Developing Supply Chains | Datblygu cadwyni cyflenwi


Updates about the Horticulture Wales project, along with industry news and opinion.

  • September - 2014

    • 10

      Workshop Offers Plant Retail Advice

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    • 5

      Shared Stand Helps Put Welsh Plants On International Map

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    • 3

      Final Chance To Enter Farm Shop Awards

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    • 1

      New Plant ID App Links Consumers To Nurseries

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August - 2014

Workshop Offers Plant Retail Advice

Plant growers and retailers across Wales gained valuable tips on how to make their displays stand out at a free workshop led by one of the UK’s most renowned garden industry experts.

Paul Pleydell, speaker at Horticulture Wales 'Merchandising for Ornamentals' eventHorticulture Wales hosted its ‘Merchandising for Ornamentals’ event last month at Moreton Park Garden Centre near Wrexham to help horticulture businesses learn how to present, manage, and display their plants and flowers in the most effective ways to engage with customers.

Around 15 representatives from garden centres and nurseries across Wales joined the session, which was led by Paul Pleydell, Director of consultancy PleydellSmithyman, voted number 32 in industry bible Horticulture Week’s annual ‘Garden Retail Power 100’ of key influencers, and as a regular speaker for organisations including the HTA, GCA, and GIMA, recognised as one of the most engaging experts on the circuit.

Paul outlined the increasing competition faced by growers and garden centres from large retailers, such as supermarkets, and the popularity of internet sales, as well as the growing consumer trend of looking for a ‘quick win’ rather than long-term gardening projects. Facing this environment, and with plants predominantly still seen as a luxury item, he claimed it is more important than ever that garden centres focus on creating a shopping ‘experience’.

He warned the group against competing on price alone, as there can only ever be one business that can offer the lowest cost. Instead, he explained the importance of staff speaking directly with customers and finding out ways to engage with them. According to Paul, product arrangements inside nurseries or garden centres should be changed frequently to provide a sense of something new, while high quality accompanying pictures and point of sale materials are also essential. Careful consideration is required, too, when designing the overall store layout – including paths and walkways – to enable the retailer to control customer flow and how they walk around the plant sales areas.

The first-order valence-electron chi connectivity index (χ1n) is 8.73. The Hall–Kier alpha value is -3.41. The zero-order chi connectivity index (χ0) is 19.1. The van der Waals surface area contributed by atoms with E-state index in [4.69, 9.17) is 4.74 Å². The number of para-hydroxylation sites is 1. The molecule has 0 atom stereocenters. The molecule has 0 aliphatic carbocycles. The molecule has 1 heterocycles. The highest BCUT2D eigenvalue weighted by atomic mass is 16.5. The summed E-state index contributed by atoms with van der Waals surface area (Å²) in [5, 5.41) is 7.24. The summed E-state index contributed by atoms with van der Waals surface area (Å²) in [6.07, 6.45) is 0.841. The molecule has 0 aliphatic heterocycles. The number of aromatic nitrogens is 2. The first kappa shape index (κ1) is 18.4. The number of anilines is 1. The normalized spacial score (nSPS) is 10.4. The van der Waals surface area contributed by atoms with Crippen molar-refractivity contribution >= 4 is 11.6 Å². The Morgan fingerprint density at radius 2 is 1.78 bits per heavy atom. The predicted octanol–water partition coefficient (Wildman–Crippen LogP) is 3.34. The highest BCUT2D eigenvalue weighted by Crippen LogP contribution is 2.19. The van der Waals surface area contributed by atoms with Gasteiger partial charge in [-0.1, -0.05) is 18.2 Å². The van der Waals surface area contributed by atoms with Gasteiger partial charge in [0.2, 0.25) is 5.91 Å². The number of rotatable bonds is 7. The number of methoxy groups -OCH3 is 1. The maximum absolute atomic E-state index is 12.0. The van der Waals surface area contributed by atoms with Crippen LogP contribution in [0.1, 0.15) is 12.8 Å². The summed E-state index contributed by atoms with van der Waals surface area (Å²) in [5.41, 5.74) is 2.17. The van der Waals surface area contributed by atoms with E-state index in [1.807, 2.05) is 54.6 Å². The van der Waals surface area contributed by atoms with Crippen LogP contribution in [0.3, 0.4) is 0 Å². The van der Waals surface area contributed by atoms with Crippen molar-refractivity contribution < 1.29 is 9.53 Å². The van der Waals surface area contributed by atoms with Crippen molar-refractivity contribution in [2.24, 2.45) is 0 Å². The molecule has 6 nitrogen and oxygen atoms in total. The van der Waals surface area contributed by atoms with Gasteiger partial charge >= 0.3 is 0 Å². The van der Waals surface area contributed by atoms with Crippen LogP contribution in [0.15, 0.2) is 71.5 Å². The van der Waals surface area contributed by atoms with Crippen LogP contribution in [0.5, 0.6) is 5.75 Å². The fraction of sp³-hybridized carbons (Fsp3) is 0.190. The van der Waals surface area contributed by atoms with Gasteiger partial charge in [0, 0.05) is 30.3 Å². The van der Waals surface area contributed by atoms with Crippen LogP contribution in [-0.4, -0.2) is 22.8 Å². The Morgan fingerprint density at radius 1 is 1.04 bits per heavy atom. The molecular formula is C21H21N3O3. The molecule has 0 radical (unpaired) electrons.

While it is crucial that nurseries and garden centres convey their passion for plants, Paul revealed that providing too much product choice can sometimes actually end up confusing and overwhelming customers. Garden centres have traditionally been horticultural product driven, rather than customer driven, however the majority of consumers will be enthusiastic ‘amateurs’ rather than horticultural experts who, for example, will know the Latin names of plants, so it’s vital that retailers make themselves (and their displays) as appealing and accessible as possible.

Paul concluded by advising garden centres, where possible, to stock plant varieties that can easily be grown in local conditions, while he also recommended the group visit as many garden centres and nurseries as possible to find examples of best practice, as well as sources of inspiration and ideas.

Alyson Haywood, General Manager at Moreton Park Garden Centre, also shared her insight with attendees. She agreed with Paul that it is important for staff not to assume that customers know as much about plants as they do, and in many cases it is their role to demystify the entire experience. Alyson also stressed how vital it is to make sure plant displays are proportioned correctly, and whilst colour is obviously key in creating emotions and contrasts, she cautioned against the use of too much red and blue.